No One Will Tell Me How To Start A Revolution by Luke Barnes, Hampstead Theatre Downstairs, 23 September 2017

Interesting and entertaining play, this.

Hampstead resource on the play/production can be found here.

It is the tale of three sisters from a self-confessed chav family which moves to a posh town for the sake of the girls’ education.

It throws up a great many issues about class, families, aspirations and the like.

The problem with it is the extreme nature of the plot. I’m not sure where this posh town might be, entirely populated by such snobby, middle-class people that this trio of roofer’s daughters are so utterly different from all of their peers.

Still, the story provides a vehicle for those pertinent issues and a vehicle also for three very high energy and vibrant performances by the actresses.

Weird set with the audience separated into four quadrants while the stage formed a cross formation covering most of the room, allowing the girls plenty of space for their performances.

It’s a short play (100 minutes without an interval) which suited us well. Janie had bought one of those crispy Gressingham duck things for the weekend and it seemed a shame not to roast and eat it when we got home.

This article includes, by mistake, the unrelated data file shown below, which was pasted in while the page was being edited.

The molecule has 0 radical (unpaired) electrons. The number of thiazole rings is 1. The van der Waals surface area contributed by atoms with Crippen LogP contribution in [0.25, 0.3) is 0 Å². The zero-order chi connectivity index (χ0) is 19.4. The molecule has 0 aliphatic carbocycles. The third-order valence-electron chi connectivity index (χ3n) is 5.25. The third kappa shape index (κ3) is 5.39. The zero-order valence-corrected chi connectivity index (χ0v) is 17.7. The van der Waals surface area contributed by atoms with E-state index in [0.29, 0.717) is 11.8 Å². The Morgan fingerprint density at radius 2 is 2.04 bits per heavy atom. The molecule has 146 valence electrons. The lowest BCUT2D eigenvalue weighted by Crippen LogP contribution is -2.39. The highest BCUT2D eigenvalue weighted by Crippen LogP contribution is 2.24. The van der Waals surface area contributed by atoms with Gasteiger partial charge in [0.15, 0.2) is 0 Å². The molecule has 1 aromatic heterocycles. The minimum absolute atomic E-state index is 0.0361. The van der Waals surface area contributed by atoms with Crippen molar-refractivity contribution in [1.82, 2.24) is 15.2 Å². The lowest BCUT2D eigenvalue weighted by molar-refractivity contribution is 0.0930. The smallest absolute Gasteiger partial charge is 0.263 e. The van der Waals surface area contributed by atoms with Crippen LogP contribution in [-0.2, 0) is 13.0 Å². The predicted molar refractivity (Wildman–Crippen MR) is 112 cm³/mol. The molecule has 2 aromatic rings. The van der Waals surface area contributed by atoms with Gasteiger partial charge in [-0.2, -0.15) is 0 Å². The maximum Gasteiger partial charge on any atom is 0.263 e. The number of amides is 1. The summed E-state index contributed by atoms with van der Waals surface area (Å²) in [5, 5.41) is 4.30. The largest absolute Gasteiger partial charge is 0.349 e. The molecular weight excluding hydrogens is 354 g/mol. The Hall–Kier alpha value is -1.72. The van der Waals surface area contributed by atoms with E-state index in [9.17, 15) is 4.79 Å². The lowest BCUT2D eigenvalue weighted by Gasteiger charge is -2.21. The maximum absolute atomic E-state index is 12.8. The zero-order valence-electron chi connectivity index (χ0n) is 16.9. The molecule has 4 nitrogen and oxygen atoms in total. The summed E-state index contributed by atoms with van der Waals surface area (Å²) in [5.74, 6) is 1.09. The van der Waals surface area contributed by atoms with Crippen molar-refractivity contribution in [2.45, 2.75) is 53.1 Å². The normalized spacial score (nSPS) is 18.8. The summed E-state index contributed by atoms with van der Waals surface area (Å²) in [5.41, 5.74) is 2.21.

Kiss Me by Richard Bean, Hampstead Theatre Downstairs, 29 October 2016

Unusually we return to the same theatre two weeks in a row, but this time to see a premier of the downstairs play, Kiss Me by Richard Bean.

After the busy end to our week, we were rather relieved to discover that this was a short play – 70 minutes without an interval.

The play is set in the 1920’s. A young WW1 widow has arranged a liaison with a young man through a mysterious doctor who helps women with deceased or damaged husbands to get pregnant, through the services of this young man. It is a strange scenario, but there is some evidence that some sort of arrangement or arrangements of this kind did happen at that time.

The liaison is supposed to take place within strict parameters regarding lack of intimacy and information sharing, but inevitably in the play the parameters soon break down and so the play becomes a more conventional love story, albeit within an unconventional scenario.

It was a little difficult to buy into the conceit of this play lock stock and barrel; the woman’s motivations in particular seemed confused, the man’s a little hard to believe as stated. Still, the acting was good and the play did cover some interesting points about sexual mores, class differences and of course sex discrimination in that era. The young man basically has so many more choices than the woman.

Here is a link to the Hampstead resource for this play/production.

In short, we enjoyed the play and we enjoyed our Mohsen Persian supper too.